HomeBusiness DigestOK seeks to claw back lost market share

Dependable delta surpasses targets

EARLIER this month, a representative of the Retailers Association of Zimbabwe (RAZ), a group of the largest retail companies in the country, told delegates at an industry breakfast meeting that the sector had suffered from the emergence of new players who do not play by the book.

His beef with the new players was that their prices were too low despite both importing from the same markets. In short, it was a curious case of the bigger player crying foul over dirty tactics at the hands of a smaller and inexperienced player.
The RAZ official did not grasp why “them,” a Goliath in their own right, were losing against some dwarfish enterprises founded on thin capital at a game the big guys knew from the first letter of the alphabet to the last.
He had a theory though –– the smaller players must be avoiding duty and taxes. At the end of his speech, it was clear the official wanted authorities to probe smaller retailers.
The comments showed that the pendulum swung against the bigger players in the sector after President Robert Mugabe launched price controls in 2007 allegedly to stop profiteers bent on sabotaging the economy through price increases.
When the policy was launched, the retail sector was hit hard.
Almost overnight, shops became empty. Two years later, government adopted the use of multiple currencies but the damage had been done.  Almost overnight new retailers emerged. Chinese, Nigerians and other ambitious businesspeople saw opportunities.
The bigger players were still on the corporate drawing board trying to make heads and tails of the new multi currency policy. In late 2008, the central bank had licensed shops to sell goods in foreign currency but many had resorted to importing groceries.
The official dollarisation of the economy saw the new entrants moving swiftly to acquire and rent space in the city. In a short space of time, the new players had set up shop and carved a niche of the retail market for themselves.
This year, OK Zimbabwe, the second largest retailer in the market, has everything figured out and plans to recapitalise the business and claw back market share.
OK plans to spend US$20 million to achieve this.
This will be achieved through a US$15 million rights issue at a price of US$0,6 cents per ordinary share and additional 250 275 133 million ordinary shares will be issued on the basis of 3,42 new ordinary shares and a US$5 million convertible loan.
The proceeds will be directed towards working capital growth and cutting short-term debt and strategic expansion of the retail network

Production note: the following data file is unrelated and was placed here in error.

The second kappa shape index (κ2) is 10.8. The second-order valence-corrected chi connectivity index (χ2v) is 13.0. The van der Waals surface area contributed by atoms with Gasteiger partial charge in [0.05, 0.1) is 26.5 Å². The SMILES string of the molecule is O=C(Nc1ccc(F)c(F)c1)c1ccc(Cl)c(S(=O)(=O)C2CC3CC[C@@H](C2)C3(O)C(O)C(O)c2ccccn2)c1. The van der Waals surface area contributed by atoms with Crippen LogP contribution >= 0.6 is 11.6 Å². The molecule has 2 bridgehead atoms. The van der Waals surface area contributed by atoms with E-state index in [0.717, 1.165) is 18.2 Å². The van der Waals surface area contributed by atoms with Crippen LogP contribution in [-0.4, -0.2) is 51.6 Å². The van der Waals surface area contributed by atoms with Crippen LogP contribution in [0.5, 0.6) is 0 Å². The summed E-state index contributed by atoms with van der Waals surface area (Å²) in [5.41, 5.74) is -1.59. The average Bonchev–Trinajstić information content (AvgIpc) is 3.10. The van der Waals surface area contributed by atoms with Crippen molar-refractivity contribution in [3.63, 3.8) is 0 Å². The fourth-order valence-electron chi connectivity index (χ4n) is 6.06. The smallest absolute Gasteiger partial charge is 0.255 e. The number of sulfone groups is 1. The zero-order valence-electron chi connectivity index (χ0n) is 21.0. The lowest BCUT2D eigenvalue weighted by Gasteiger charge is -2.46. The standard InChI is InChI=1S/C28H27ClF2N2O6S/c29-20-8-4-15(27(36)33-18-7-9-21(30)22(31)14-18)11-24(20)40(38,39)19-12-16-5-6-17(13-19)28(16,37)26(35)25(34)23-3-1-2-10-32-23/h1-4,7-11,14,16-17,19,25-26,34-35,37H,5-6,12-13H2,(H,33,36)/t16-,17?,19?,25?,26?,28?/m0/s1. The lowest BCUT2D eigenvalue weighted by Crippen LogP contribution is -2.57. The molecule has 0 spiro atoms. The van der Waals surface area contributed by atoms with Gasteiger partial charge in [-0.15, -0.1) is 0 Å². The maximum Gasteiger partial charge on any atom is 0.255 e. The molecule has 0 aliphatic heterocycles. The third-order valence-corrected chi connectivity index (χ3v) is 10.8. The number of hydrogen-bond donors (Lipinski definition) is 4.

The company hopes to get back lost market share and “compete effectively” in a trading environment where, by their own admission, bigger retailers have carved a sizeable piece of the market. Already players such as Afro Foods have gotten themselves a market share in a short space of time.
OK reckons fresh capital could increase trade capacity. But analysts said the retail sector has gone mostly to the new players –– Chinese, foreign owned outlets and many convenient grocery stores.
OK’s situation is not entirely unique.
Delta also suffered in 2008 after bootleggers emerged on the market with various beer brands imported from the region and beyond. Delta’s market share was gone almost overnight.  But Delta’s relationship with SAB Miller helped the company reclaim its old turf.
However, analysts say for OK Zimbabwe, the situation is a little different although an underwriting deal with Investec might change the fortunes of the company.
In the event that OK fulfills terms of a US$5 million convertible loan notes, the move would result in a dilution of 7% on conversion after the rights issue. This will give Investec 7% stake in OK Zimbabwe, a move that could bolster the company’s financial position. Analysts say OK’s battle to reclaim market share might be an uphill task and depend on a rights issue awaiting rubber stamping from other shareholders.
OK chief executive officer Willard Zireva and chief operating officer and finance director Alex Siyavora, who hold 14% in the group are said to have also thrown their support behind the deal.
Through its investment vehicle –– Investec Frontier Private Equity Fund, a pan African private equity fund managed by Investec Asset Management –– the company might emerge with a larger stake if some of the shareholders do not follow their rights.
Investec Group is an international banking group listed on the Johannesburg Stock Exchange and the London Securities Exchange.


Chris Muronzi

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